The Slightly Less Traveled Bahamas

Bahama Government House with Jeff, Paperskater, and myself.

Bahama Government House with Jeff, Paperskater, and myself.

If you Google anything regarding staircases in the Bahamas, you end up with descriptions of the Queen’s Staircase in Nassau, which I wrote about last fall here. I’ll get to that in a bit.

When Jeff, Paperskater, and I went on our mini-trip in December, taking advantage of Jeff’s opportunity to snag us a suite on a cruise ship, instead of wandering around the town immediately off the ship dock, we hired a taxi for four hours and asked him to take us someplace less seen by tourists.

The view from the Government House

The first place we stopped is at the Government House. This isn’t totally off the tourist trail, but it is less seen by people who prefer to hang out in those awful port areas eating at Hard Rock Cafe and buying stuff from the straw market that was probably imported from China. There are some security guards, but people are allowed to go up to the front steps. Being on a hill, you can look down over the central part of the city. We had a nice chat with the Bahamian army guard. How do they keep their uniforms so white?

Back gardens at the Graycliff Hotel

Our driver then stopped at the Graycliff Hotel and guided us inside. Even though we weren’t guests, they allow visitors to see the lobby and dining areas, and to roam around the grounds. It is a truly gorgeous hotel. Sure, the Atlantis might be fancier, but it’s gawdy and you’re one among hundreds of guests.

Pool area at Graycliff

Elegant hotels like the Graycliff cater to the individual. Built as a home by a wealthy pirate in 1740, it was later used as a headquarters by the American Navy during the Revolutionary War (after Nassau was captured from the British); by blockage runners during the Civil War; and by rum-runners during Prohibition, being owned by friends of Al Capone. British nobility acquired the house in the 1960s, and played host to the elite of England. In 1973, an Italian couple turned the residence into a luxury hotel. They even have their own cigar and wine labels.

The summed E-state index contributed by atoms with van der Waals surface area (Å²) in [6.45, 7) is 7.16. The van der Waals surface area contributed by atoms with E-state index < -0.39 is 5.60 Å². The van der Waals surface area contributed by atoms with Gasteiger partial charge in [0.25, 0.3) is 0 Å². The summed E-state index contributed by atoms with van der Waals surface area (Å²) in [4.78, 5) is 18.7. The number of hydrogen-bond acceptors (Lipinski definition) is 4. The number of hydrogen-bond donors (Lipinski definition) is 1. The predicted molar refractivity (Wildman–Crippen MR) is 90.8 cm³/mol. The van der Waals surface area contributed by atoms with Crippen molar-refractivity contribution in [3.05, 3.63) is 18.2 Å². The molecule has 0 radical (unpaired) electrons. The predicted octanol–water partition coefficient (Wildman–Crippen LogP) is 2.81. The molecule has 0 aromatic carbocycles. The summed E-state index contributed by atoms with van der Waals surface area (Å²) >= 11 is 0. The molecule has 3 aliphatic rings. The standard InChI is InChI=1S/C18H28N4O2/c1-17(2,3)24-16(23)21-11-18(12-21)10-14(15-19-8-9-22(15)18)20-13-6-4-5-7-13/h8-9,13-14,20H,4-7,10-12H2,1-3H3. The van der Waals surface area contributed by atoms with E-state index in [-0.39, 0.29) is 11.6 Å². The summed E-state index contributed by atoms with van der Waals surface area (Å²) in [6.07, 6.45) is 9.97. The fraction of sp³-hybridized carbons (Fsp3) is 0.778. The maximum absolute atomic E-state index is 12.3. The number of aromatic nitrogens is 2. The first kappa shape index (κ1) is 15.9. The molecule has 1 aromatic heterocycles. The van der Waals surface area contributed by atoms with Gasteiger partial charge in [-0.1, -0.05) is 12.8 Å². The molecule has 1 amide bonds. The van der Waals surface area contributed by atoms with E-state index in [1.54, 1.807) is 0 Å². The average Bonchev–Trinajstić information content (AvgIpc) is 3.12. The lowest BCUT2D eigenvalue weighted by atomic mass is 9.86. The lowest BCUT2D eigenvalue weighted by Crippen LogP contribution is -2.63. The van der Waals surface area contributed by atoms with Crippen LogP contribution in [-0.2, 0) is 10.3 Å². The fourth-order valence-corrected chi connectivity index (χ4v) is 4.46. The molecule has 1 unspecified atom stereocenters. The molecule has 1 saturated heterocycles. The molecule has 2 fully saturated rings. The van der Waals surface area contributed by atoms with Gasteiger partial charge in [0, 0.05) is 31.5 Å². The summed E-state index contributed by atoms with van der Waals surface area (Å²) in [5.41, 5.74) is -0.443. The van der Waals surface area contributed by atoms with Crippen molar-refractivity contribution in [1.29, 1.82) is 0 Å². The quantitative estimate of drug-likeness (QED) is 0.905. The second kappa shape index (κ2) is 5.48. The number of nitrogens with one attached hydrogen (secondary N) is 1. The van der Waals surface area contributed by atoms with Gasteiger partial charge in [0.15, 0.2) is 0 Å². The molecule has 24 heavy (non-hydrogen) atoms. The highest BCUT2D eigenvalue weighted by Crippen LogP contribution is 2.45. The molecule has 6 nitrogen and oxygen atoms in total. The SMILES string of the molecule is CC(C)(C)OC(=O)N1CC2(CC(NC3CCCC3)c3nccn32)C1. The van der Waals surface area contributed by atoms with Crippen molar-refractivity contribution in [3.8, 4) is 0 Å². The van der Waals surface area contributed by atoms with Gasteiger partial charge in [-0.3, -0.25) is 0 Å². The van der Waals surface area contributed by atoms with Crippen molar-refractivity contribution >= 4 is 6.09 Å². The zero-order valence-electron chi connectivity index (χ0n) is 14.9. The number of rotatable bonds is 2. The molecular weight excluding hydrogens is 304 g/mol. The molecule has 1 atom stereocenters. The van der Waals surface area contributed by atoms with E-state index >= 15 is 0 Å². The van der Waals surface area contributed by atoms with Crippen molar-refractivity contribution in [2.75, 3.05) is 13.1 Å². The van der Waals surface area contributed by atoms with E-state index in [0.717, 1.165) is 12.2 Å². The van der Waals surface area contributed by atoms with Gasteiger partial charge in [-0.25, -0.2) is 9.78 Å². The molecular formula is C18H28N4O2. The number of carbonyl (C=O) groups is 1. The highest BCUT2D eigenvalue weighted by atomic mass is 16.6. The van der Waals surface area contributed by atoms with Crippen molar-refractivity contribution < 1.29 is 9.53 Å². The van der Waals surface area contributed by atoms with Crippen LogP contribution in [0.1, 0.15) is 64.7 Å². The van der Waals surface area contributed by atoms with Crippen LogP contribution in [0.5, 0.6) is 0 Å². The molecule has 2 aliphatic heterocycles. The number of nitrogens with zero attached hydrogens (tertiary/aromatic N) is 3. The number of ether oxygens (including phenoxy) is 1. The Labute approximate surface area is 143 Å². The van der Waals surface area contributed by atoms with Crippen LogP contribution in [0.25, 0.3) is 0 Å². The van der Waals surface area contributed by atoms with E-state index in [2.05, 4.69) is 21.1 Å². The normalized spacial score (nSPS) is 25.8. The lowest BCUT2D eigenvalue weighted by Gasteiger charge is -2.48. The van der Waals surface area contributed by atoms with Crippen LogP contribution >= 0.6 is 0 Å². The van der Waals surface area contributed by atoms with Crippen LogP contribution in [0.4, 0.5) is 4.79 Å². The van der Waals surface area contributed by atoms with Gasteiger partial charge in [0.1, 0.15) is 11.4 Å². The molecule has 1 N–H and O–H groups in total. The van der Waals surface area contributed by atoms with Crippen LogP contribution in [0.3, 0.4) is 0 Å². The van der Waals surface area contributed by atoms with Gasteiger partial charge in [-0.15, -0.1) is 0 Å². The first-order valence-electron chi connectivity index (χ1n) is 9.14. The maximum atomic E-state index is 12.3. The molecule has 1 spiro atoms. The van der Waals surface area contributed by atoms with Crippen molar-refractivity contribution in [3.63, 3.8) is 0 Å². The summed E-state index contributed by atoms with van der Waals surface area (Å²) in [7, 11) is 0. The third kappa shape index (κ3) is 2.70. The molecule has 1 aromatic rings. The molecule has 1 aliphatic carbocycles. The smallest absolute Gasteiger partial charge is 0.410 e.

Graycliff Hotel

Paperskater supplies the drawing room entertainment

Suite at the Graycliff. I’d love to sit on that balcony in the morning. Photo from hotel web site

Main dining area, Graycliff

As expected, it’s expensive. The main rooms are around $350, luxury rooms run in the mid-$400 range, and the suites are $700 per night. The rooms are elegant and quiet, and the grounds are lush and private.

Paperskater climbing up the “pirate” staircase

I elected to guard the entrance. We also went to the bat cave: they might have followed us.

Our last stop before lunch was a place also recommended by the taxi driver. In fact, when we asked him to take us to lesser-known places, his first question was “Have you been to the Pirate’s Staircase?” That was immediately intriguing. After the first two stops, we drove to the other side of the island, and stopped on the edge of a beautiful cliff overlooking clear blue waters. In the distance offshore, we could see tankers bringing fuel into a nearby terminal (the Bahamas have to import nearly everything).  Here, steps were carved into and through the rock, leading down to the surf below. The driver told us an involved story about pirates cutting

View from bottom of stairs

these stairs, and using them to smuggle goods on and off the island, and there was a small sign proclaiming the same.


Nearby, there is a small park area filled with carved statues – women looking out to sea. The driver was very nervous about us slipping and falling on the wet stones, or tumbling down the staircase. He said he sometimes brought divers here, those who wanted to get away from the crowds. I wasn’t wearing climbing shoes, so I stayed at the top and bravely let Jeff borrow my camera when he and Susie ventured down for a view.

photo 2

Plastic menus

The problem is, we could not find any verification of his story. Google searches on “Pirate Staircase” lead back to either the Queen’s Staircase, or to links about the Pirate Museum located in the city. Jeff found some references that indicate the stairs may have been created for a movie. So far, it remains a mystery, but shows that you need to remain skeptical about what you’re  told, especially by someone who is expecting a tip.

Lobster something

Lobster something

Our last stop before heading back to our ship was lunch, of course. Whenever I’ve eaten in places that are supposedly frequented by locals, I find that most of the food is heavily breaded or very carb-y, which is not my thing. I’ve not seen grilled fish, for example. However, the Sky Juice we had afterwards was very…shall we say…relaxing.

Categories: History, Travel

Tags: , , , , , , , , ,

2 replies

  1. The stairs were carved foe a 20000 Leagues Under the Sea Movie in 1916

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